Every library will develop their own selection and retention criteria based on its requirements and values. The criteria will guide the selectors in determining the titles that must be kept. Another key role for the retention criteria is for use in communicating decisions to the faculty. A few tips on creating the retention criteria include:
Make the criteria as objective as possible. The more objective it is, the easier it will be to explain to faculty why the Libraries decided to drop certain titles and keep others. Usage statistics is one good objective metric.
Overlap with other packages, databases or open access repositories. Titles that are available to the university through other packages are likely to be good candidates for elimination. Keep in mind that faculty may need to be alerted to new methods for accessing journals they routinely read and cite.
Alternative access options such as ILL or article procurement services. This evaluation will require an evaluation of ILL partnerships. Investigate alternatives to acquiring articles in journals to which the Libraries do not subscribe. Estimate costs and create instructions/best practices for acquiring these articles.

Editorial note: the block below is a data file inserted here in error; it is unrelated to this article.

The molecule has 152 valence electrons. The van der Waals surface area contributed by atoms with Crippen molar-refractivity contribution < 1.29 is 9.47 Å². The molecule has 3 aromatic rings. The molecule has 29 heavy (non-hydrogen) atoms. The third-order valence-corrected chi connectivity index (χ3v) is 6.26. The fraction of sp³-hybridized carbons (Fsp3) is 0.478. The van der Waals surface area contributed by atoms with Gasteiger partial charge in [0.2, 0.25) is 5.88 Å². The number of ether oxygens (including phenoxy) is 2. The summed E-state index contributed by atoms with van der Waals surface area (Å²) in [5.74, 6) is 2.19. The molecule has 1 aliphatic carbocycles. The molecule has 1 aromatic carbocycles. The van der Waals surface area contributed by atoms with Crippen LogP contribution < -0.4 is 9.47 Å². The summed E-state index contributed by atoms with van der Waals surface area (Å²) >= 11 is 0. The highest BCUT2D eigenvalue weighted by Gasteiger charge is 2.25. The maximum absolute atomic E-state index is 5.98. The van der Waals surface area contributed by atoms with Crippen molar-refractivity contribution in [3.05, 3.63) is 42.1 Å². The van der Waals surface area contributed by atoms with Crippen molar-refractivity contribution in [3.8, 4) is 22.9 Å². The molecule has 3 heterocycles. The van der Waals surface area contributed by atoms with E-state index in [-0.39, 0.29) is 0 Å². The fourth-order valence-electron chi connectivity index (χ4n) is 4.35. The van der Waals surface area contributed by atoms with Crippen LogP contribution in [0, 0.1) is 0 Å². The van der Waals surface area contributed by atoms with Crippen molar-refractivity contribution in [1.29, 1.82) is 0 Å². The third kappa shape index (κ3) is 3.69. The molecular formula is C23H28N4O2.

Think carefully about the Library’s position on providing resources “just in case” vs. “just in time”. The urge to retain titles that have low usage and/or are duplicated in other packages must be objectively balanced based on the library’s budgetary goals and other justifiable service requirements.
The retention criteria could reflect curriculum and research strengths of the University.
Avoid making exceptions to the selection/retention criteria as much as possible. It does not do any good to a selection/retention criteria if it is not followed, but exceptions will pop up. Develop some guidance for selectors in this area to provide some limitations on exceptions. Document exceptions in internal communication tools (see communication section) so all are aware of them.